Rare earth elements (REEs) have been part of our planet since the beginning. Even as you read this, you are likely surrounded by them: in smartphones, vehicles, and the fluorescent lights buzzing above your head.
These elements are a vital part of modern life, yet many are unaware of their existence. But not Gloria Lopez, who has devoted her career to the study of naturally occurring metals.
Lopez, a minerals geologist with the Alberta Geological Survey (AGS), says that while demand for REEs may be increasing, Alberta is in its exploratory infancy.
"We can say that Alberta has a geological environment that is favourable for rare earth element deposits," she says. "This doesn't mean they are ready to be developed—we don't even know specifically where we have them."
Alberta's only known REE deposit was found northwest of Fort McMurray in the Birch Mountain area, discovered in the 1990s by a company pursuing other minerals. But based on the province's geology, Lopez predicts that REEs are likely to be found near Lethbridge, Medicine Hat, the Crowsnest Pass, and throughout the Canadian Shield, which runs throughout half of Canada.
Lopez adds that calling REEs "rare" is somewhat misleading as the metals are found globally. She explains that these elements are rare in the sense that they're difficult to separate from each other and seldom found in concentrated amounts.
“We can say that Alberta has a geological environment that is favourable for rare earth element deposits.”
Gloria Lopez, minerals geologist
"This makes them hard to find at the concentrations needed for commercial extraction, and price uncertainty has not made them economically viable," she says.
Lopez adds that because REEs are always grouped together and each one has a particular commercial use, producers face challenges finding customers for more than one element.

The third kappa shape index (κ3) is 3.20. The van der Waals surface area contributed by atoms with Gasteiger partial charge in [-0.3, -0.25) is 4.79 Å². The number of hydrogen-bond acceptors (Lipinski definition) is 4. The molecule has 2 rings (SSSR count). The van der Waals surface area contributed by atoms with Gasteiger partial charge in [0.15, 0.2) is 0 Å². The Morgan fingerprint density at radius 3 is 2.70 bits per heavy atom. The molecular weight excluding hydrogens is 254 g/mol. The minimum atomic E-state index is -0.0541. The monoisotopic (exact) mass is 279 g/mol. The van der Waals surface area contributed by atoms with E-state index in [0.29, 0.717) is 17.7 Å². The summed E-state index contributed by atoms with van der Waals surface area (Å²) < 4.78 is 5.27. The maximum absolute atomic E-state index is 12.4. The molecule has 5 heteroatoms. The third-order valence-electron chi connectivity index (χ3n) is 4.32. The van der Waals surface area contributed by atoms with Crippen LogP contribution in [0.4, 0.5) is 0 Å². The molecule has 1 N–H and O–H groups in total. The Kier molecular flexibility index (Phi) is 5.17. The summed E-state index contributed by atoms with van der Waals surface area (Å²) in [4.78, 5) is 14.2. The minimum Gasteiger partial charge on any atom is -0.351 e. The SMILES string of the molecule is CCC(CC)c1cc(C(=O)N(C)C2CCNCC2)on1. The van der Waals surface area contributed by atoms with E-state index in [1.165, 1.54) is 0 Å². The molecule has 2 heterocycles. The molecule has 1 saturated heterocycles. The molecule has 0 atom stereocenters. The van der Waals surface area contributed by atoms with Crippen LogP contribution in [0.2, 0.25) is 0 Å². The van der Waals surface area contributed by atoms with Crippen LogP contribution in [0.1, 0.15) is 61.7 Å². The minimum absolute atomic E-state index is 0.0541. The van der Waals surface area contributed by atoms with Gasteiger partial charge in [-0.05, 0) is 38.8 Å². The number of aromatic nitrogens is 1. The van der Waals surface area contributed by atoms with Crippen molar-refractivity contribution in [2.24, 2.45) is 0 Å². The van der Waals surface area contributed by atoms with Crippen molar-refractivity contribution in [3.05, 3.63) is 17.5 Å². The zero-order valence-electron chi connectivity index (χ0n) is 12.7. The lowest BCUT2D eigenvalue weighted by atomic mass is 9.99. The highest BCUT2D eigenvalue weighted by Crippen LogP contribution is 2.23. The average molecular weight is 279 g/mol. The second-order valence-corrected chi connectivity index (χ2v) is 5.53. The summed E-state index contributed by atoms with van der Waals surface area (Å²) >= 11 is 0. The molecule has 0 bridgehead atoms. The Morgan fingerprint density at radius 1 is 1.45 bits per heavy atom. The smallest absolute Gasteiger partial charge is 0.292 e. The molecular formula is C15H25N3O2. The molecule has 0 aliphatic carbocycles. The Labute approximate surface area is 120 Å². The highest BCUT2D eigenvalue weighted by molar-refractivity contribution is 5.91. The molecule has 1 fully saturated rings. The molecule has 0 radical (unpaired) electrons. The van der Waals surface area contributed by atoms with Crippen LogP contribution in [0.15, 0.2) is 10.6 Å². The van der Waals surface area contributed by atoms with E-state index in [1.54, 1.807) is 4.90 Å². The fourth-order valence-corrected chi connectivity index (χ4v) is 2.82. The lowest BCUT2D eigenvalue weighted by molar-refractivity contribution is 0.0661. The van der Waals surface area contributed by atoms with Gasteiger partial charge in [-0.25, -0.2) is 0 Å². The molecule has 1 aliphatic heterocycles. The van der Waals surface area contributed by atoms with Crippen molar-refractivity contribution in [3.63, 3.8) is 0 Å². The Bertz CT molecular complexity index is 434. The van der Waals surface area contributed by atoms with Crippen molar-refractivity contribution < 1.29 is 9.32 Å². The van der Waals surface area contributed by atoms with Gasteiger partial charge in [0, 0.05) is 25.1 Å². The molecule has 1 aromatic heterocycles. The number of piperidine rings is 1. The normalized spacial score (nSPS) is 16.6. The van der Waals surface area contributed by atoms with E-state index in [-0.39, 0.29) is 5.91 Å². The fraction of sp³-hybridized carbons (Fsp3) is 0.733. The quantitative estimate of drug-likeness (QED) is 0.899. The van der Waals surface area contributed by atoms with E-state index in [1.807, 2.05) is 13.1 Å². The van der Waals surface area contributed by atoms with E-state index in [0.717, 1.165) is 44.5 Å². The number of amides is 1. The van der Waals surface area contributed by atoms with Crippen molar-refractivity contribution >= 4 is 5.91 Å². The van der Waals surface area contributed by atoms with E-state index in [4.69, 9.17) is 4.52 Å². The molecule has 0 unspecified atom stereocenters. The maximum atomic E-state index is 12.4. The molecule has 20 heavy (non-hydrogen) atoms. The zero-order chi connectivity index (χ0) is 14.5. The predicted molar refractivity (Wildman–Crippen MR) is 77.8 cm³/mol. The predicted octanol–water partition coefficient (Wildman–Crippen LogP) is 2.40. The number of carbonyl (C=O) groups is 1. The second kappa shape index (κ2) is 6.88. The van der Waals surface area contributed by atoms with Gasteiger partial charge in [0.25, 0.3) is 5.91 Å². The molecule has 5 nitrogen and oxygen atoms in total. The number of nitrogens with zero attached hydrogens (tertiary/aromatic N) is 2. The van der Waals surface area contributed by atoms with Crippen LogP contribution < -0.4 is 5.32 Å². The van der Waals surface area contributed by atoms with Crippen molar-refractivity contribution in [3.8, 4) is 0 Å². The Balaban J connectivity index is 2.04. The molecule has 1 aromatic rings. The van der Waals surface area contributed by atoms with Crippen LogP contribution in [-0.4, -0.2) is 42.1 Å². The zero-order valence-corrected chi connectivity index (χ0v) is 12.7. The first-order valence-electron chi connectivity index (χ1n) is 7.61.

Although careful not to speculate on the future of REEs in the province, Lopez does anticipate global demand will increase as the desire for technology grows.
The 411 on REEs
REEs are naturally occurring metals found in rocks and minerals, and are on the periodic table. The 17 different elements are used in the medical, aerospace, aviation, automotive, military, industrial, and consumer electronics fields.
REEs have unique properties that make them useful in portable electronic devices, flat screen monitors, and TVs. They're also used in the making of power steering and power windows in cars, in addition to electric vehicles, wind turbines, and solar panels. They first became a desired commodity in the 1960s, giving the world colour TV.
China represented about 70 per cent of the global production in 2018, Australia at 12 per cent, and the U.S. at 9 per cent.
REEs are under the authority of the Government of Alberta; the AGS, a branch of the Alberta Energy Regulator, provides expertise and advice on minerals to the government.
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So what are the REEs found in Alberta?
In what amounts?
Can they be extracted from the Oil Sands effluent?
Or are these new mining projects?
Because REEs often occur together, all 17 were found in a mineral deposit in the Birch Mountain area, which is northwest of Fort McMurray.
Since Alberta is new to the REEs sector, we can only say that there is potential for REEs to be extracted from oil sands effluent. That said, no work is being done to extract REEs in Alberta--we are still in the the exploratory stage.